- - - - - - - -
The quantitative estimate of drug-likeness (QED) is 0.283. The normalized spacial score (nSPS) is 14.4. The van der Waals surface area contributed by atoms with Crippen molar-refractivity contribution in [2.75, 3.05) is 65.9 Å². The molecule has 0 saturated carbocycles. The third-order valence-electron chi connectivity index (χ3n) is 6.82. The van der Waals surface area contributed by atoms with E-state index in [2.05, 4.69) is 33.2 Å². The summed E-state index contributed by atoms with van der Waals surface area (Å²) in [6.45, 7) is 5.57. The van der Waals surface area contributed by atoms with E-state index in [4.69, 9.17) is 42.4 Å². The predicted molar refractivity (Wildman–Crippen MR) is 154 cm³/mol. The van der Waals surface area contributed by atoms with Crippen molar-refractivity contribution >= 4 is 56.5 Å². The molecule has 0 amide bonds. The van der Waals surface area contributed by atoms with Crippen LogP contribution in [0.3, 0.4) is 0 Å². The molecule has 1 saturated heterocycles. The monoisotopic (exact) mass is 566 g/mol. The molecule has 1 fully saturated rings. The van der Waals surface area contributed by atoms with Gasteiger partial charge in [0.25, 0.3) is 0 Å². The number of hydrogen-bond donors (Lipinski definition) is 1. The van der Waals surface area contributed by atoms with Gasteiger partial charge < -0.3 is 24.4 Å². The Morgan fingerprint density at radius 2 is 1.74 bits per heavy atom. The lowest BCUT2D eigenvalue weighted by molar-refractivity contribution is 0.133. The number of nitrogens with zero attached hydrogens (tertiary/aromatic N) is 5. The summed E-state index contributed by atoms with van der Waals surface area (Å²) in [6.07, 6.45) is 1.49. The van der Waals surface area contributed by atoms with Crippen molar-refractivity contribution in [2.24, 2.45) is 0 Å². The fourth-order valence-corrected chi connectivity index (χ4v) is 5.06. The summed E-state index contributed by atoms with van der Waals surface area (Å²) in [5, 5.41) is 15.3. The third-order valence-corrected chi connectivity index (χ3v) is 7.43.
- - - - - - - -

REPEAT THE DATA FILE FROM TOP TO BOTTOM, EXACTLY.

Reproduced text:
The quantitative estimate of drug-likeness (QED) is 0.283. The normalized spacial score (nSPS) is 14.4. The van der Waals surface area contributed by atoms with Crippen molar-refractivity contribution in [2.75, 3.05) is 65.9 Å². The molecule has 0 saturated carbocycles. The third-order valence-electron chi connectivity index (χ3n) is 6.82. The van der Waals surface area contributed by atoms with E-state index in [2.05, 4.69) is 33.2 Å². The summed E-state index contributed by atoms with van der Waals surface area (Å²) in [6.45, 7) is 5.57. The van der Waals surface area contributed by atoms with E-state index in [4.69, 9.17) is 42.4 Å². The predicted molar refractivity (Wildman–Crippen MR) is 154 cm³/mol. The van der Waals surface area contributed by atoms with Crippen molar-refractivity contribution >= 4 is 56.5 Å². The molecule has 0 amide bonds. The van der Waals surface area contributed by atoms with Crippen LogP contribution in [0.3, 0.4) is 0 Å². The molecule has 1 saturated heterocycles. The monoisotopic (exact) mass is 566 g/mol. The molecule has 1 fully saturated rings. The van der Waals surface area contributed by atoms with Gasteiger partial charge in [0.25, 0.3) is 0 Å². The number of hydrogen-bond donors (Lipinski definition) is 1. The van der Waals surface area contributed by atoms with Gasteiger partial charge < -0.3 is 24.4 Å². The Morgan fingerprint density at radius 2 is 1.74 bits per heavy atom. The lowest BCUT2D eigenvalue weighted by molar-refractivity contribution is 0.133. The number of nitrogens with zero attached hydrogens (tertiary/aromatic N) is 5. The summed E-state index contributed by atoms with van der Waals surface area (Å²) in [6.07, 6.45) is 1.49. The van der Waals surface area contributed by atoms with Crippen molar-refractivity contribution in [2.24, 2.45) is 0 Å². The fourth-order valence-corrected chi connectivity index (χ4v) is 5.06. The summed E-state index contributed by atoms with van der Waals surface area (Å²) in [5, 5.41) is 15.3. The third-order valence-corrected chi connectivity index (χ3v) is 7.43.